The organizational lifecycle tends to influence the operations of afirm and ensure that it functions depending on its capability. Inmost cases, the size and the age of a firm also determine how theorganizational lifecycle runs. For instance, a company at the infancystage will not portray features similar to the one that has reachedthe maturity phase. In this case, the size and age is a critical partof the lifecycle since it determines the structure of theorganization and the decision-making process too. More importantly,the size and age will also influence some specific aspects of thefirm and make sure that they match with the capability of theparticular organization too (Hui et al., 2013). In fact, the earlystages of the lifecycle help a company in experimenting on thespecific decisions and certain plans that might work. All in all, theplans and the choices that the company makes should prioritize theaccuracy and the need to find a market niche. A smaller organizationwill not make some complex operations because of the few funds andthe human resource. Some of the firms might believe it is still riskyto invest a huge amount of money in the operations since they want toassess the market first. As the company grows, it will keep makingsome risky ventures since they have understood how the industry worksand the appropriate way to have an impact too (Hui et al., 2013). Theadvanced stages of the lifecycle will have other challenges that willalso call for some immediate and extensive planning that will helpthe company succeed in the end. Hence, it is evident that a youngerfirm will have fewer activities to undertake as opposed to a largerand an older company that wants to have a competitive advantage overthe other ones in the industry.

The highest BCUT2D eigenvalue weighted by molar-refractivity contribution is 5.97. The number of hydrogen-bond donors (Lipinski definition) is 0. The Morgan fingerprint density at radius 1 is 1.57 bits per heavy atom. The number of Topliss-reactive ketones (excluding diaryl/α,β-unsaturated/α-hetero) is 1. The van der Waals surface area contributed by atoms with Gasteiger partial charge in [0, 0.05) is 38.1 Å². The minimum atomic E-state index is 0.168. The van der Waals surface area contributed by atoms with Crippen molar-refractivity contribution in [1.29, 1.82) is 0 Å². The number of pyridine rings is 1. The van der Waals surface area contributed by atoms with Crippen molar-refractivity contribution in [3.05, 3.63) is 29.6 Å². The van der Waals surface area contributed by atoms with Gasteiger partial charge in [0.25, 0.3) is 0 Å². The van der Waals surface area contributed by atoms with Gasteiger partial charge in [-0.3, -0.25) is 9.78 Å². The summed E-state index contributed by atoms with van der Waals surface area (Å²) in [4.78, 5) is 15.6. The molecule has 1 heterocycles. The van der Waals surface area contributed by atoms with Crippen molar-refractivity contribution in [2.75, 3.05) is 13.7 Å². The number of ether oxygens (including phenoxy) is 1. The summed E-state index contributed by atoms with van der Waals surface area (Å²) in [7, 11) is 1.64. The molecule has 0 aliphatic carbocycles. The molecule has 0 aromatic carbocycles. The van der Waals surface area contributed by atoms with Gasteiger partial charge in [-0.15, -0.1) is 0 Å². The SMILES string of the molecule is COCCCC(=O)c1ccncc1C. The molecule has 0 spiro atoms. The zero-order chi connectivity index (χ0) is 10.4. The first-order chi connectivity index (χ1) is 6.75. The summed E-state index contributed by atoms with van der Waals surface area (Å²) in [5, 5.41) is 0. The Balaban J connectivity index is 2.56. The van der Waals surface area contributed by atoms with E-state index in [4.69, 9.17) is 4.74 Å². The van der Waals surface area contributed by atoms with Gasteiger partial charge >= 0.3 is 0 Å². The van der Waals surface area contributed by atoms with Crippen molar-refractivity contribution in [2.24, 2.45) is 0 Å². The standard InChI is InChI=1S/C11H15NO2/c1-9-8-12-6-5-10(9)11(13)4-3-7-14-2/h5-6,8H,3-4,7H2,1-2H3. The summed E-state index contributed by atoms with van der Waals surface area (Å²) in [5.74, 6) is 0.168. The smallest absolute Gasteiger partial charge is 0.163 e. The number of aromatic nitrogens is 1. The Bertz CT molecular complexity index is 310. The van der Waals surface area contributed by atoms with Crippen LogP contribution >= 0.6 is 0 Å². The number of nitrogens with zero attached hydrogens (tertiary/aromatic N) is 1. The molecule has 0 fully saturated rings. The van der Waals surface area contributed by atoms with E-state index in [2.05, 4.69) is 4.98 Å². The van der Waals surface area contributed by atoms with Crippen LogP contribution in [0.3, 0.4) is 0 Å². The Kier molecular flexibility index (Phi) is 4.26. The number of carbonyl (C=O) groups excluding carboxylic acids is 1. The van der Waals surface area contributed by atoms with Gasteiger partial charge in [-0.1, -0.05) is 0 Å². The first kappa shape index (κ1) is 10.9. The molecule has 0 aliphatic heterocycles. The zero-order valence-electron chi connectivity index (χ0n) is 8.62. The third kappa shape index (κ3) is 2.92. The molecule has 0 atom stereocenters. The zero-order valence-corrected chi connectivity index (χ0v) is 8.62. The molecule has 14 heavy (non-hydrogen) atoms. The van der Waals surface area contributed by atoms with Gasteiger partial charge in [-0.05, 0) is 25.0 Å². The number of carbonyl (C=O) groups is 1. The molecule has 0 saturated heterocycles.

A smaller firm will most likely have a simple structure while thedecision will be highly centralized too. It will be strange to find asmaller company starting with a larger structure that has othermultiple departments. In most cases, the fewer funds will make thefirms to focus on simple structures. It is hard to find a smallercompany that will create some complex structures that will be waybeyond its capability instead. For instance, the same scenario alsoshows the number of resources at its disposal. A smaller organizationwill have fewer resources, and that will force the management to makesome rational decisions that also apply to its ability. However, alarger firm will have more resources, and it might create somecomplex structures that will also align with the number of decisionsand the goals that they make (Dibrell et al. 2011). Hence, the sizeof a firm is an important part of the management since it will alsodetermine the lifecycle phase that it has reached. More importantly,a firm will begin a smaller company, and it will expand as it goesway up the hierarchy. As the years passes by, the organization willalso have an advanced age that will identify the way that itoperates. It will be risky for a small firm to create a complexstructure since it will undermine its values and the need to be abetter company. Instead, the organization should simply take one stepat a time and understand how the industry works before investing alot of cash in the market.